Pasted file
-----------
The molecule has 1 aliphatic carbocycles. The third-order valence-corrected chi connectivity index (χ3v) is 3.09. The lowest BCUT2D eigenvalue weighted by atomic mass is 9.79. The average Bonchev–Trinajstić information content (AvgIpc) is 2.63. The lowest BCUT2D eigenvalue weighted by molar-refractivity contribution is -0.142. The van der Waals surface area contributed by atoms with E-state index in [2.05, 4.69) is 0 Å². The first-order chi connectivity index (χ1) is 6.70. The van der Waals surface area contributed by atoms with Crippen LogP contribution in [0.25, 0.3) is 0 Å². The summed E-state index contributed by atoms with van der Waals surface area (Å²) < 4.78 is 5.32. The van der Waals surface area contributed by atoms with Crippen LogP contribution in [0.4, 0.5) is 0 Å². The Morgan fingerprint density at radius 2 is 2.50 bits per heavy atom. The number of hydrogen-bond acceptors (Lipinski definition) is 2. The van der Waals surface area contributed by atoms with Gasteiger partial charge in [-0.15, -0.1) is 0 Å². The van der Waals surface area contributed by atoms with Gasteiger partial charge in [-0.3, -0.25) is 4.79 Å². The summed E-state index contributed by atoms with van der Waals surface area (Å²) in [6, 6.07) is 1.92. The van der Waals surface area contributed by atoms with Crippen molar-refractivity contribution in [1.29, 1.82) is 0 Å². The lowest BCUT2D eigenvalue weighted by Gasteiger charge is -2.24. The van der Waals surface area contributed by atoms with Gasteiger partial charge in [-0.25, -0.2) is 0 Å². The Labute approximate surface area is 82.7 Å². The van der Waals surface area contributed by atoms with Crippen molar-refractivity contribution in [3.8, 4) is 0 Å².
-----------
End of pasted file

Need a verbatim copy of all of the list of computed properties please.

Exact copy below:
The molecule has 1 aliphatic carbocycles. The third-order valence-corrected chi connectivity index (χ3v) is 3.09. The lowest BCUT2D eigenvalue weighted by atomic mass is 9.79. The average Bonchev–Trinajstić information content (AvgIpc) is 2.63. The lowest BCUT2D eigenvalue weighted by molar-refractivity contribution is -0.142. The van der Waals surface area contributed by atoms with E-state index in [2.05, 4.69) is 0 Å². The first-order chi connectivity index (χ1) is 6.70. The van der Waals surface area contributed by atoms with Crippen LogP contribution in [0.25, 0.3) is 0 Å². The summed E-state index contributed by atoms with van der Waals surface area (Å²) < 4.78 is 5.32. The van der Waals surface area contributed by atoms with Crippen LogP contribution in [0.4, 0.5) is 0 Å². The Morgan fingerprint density at radius 2 is 2.50 bits per heavy atom. The number of hydrogen-bond acceptors (Lipinski definition) is 2. The van der Waals surface area contributed by atoms with Gasteiger partial charge in [-0.15, -0.1) is 0 Å². The van der Waals surface area contributed by atoms with Gasteiger partial charge in [-0.3, -0.25) is 4.79 Å². The summed E-state index contributed by atoms with van der Waals surface area (Å²) in [6, 6.07) is 1.92. The van der Waals surface area contributed by atoms with Crippen molar-refractivity contribution in [1.29, 1.82) is 0 Å². The lowest BCUT2D eigenvalue weighted by Gasteiger charge is -2.24. The van der Waals surface area contributed by atoms with Gasteiger partial charge in [-0.25, -0.2) is 0 Å². The Labute approximate surface area is 82.7 Å². The van der Waals surface area contributed by atoms with Crippen molar-refractivity contribution in [3.8, 4) is 0 Å².